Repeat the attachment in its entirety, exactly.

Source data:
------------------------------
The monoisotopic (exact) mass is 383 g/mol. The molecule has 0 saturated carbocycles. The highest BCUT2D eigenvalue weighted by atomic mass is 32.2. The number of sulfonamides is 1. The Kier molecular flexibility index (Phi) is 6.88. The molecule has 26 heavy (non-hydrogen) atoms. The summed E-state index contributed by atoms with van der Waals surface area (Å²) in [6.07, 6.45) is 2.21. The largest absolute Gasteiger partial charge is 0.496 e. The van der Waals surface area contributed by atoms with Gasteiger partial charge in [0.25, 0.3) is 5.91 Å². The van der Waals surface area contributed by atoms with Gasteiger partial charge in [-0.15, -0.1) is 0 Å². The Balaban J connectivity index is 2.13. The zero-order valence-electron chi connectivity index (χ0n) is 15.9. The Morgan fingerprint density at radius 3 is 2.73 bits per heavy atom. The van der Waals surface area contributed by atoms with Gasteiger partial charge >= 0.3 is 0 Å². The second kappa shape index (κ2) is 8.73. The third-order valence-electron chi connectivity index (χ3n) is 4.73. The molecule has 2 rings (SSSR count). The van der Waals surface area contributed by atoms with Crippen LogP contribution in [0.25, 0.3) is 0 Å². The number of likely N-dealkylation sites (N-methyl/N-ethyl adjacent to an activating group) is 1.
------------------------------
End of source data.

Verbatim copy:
The monoisotopic (exact) mass is 383 g/mol. The molecule has 0 saturated carbocycles. The highest BCUT2D eigenvalue weighted by atomic mass is 32.2. The number of sulfonamides is 1. The Kier molecular flexibility index (Phi) is 6.88. The molecule has 26 heavy (non-hydrogen) atoms. The summed E-state index contributed by atoms with van der Waals surface area (Å²) in [6.07, 6.45) is 2.21. The largest absolute Gasteiger partial charge is 0.496 e. The van der Waals surface area contributed by atoms with Gasteiger partial charge in [0.25, 0.3) is 5.91 Å². The van der Waals surface area contributed by atoms with Gasteiger partial charge in [-0.15, -0.1) is 0 Å². The Balaban J connectivity index is 2.13. The zero-order valence-electron chi connectivity index (χ0n) is 15.9. The Morgan fingerprint density at radius 3 is 2.73 bits per heavy atom. The van der Waals surface area contributed by atoms with Gasteiger partial charge >= 0.3 is 0 Å². The second kappa shape index (κ2) is 8.73. The third-order valence-electron chi connectivity index (χ3n) is 4.73. The molecule has 2 rings (SSSR count). The van der Waals surface area contributed by atoms with Crippen LogP contribution in [0.25, 0.3) is 0 Å². The number of likely N-dealkylation sites (N-methyl/N-ethyl adjacent to an activating group) is 1.